Manning won a Super Bowl with the Indianapolis Colts before joining the Denver Broncos and winning a Super Bowl there in his final season in the NFL.

“I’m kind of looking at it as a Tom Brady, Peyton Manning aspect where they left great teams, great organizations where they won championships and they were able to win a championship somewhere else,” Busch said. “I’d like to think I still have that opportunity to be able to do that at RCR.

“I look at the opportunity with the new Next Gen race car as an easier move to make now with that vs. years past with previous generation cars.”

He says that because with the previous generation of cars, there was a greater separation between teams because NASCAR did not regulate as much of the car. With the the Next Gen car, teams have the same parts. Two-time Cup champion Joey Logano that his team still has much to learn about the car and maximizing setups. 

Even with his struggles at the end of his tenure at Joe Gibbs Racing, Busch says he doesn’t go to RCR with a chip on his shoulder. 

“I don’t think I have anything to prove or I need to have a chip on my shoulder,” Busch said. “I just want to go out there and run well again. … I felt like we had a lot of strong runs this year. There were like six races I can count that we could’ve, would’ve, should’ve won and we didn’t whip is very frustrating.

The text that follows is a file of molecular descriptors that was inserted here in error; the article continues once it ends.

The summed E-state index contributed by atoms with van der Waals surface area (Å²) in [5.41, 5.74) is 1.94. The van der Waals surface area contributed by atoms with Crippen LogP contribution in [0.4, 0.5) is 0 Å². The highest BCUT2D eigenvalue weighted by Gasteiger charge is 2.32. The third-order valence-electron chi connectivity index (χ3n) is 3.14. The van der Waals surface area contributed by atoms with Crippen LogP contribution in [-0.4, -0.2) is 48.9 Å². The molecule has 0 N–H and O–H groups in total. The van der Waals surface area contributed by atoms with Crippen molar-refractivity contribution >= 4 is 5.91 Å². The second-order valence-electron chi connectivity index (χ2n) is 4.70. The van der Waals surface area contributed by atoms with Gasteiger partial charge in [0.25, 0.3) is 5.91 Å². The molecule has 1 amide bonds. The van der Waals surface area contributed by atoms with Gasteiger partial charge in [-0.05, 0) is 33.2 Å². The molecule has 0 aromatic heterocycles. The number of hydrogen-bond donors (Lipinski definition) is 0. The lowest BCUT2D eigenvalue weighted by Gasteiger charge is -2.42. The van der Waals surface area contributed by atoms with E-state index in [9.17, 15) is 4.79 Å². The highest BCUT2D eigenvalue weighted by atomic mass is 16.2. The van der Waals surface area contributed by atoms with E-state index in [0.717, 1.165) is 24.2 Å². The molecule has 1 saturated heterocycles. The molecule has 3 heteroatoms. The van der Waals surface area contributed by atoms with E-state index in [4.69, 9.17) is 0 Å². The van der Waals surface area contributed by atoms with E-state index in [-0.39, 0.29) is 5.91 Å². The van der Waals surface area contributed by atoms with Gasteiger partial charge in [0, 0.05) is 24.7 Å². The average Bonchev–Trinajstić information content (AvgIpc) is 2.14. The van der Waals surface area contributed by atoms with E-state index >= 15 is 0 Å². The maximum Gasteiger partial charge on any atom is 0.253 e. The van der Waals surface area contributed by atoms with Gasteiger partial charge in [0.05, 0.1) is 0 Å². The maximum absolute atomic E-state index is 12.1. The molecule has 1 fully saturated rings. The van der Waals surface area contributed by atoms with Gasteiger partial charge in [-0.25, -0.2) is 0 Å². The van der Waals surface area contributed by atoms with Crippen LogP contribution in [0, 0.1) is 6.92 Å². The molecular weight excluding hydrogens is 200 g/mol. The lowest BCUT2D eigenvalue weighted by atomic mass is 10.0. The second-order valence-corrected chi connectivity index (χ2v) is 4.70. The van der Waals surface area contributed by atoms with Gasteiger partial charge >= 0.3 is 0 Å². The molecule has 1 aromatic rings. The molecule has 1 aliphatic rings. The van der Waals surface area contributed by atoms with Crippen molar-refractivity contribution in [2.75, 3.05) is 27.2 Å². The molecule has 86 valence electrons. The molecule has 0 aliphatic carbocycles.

“We were so good at giving them away that I need to get back to I’m so good at stealing them and earning them.”

2. Special delivery 

Among the perks with winning a Cup title is getting the Champion’s Journal. Jimmie Johnson started the tradition after his 2010 championship. The existence of the journal remained a secret until 2017 when Johnson posted a picture on social media of him handing the journal to Martin Truex Jr.

The journal passes from champion to champion with the current champion holding on to it for a year and adding an entry for the next champion before handing it to them. Logano will receive the journal from Kyle Larson. 

“I can’t wait to read it again,” Logano said before Thursday’s NASCAR Awards. “I’m telling you, it’s probably one of the coolest things. Jimmie deserves all of the credit for coming up with the idea. 

“I wish it started sooner. It’s so interesting. Some drivers are very detailed what they write to the next champion and some are kind of quick and simple. It’s very interesting to read it. It’s cool. It’s a real secret. It’s kind of like an unwritten rule, you can’t take pictures of it and post it. It’s a thing that only the championship drivers know and have read and seen.

“Every time I get it, I’m so nervous. I’m like don’t spill anything on this thing, don’t lose it. It would suck to be the guy that loses that. That would be bad. I’m putting it right in the safe.”

Logano won his first Cup title in 2018. He then gave the journal to Kyle Busch, the 2019 series champion.

“It’s something you put a lot of thought into, at least I did,” Logano said of what he penned. “I wrote a letter to Kyle. You put a lot of thought into it. It’s something that will be there as long as our sport is around. I hope so at least. It’s a really great tradition.”

3. Fun factor 

The day of last year’s NASCAR Awards, William Byron said he wanted compete in more races outside NASCAR in 2022. 

Byron, who seeks to make Sunday’s prestigious Snowball Derby Super Late Model race, has fulfilled his goal, winning, gaining confidence but also having fun.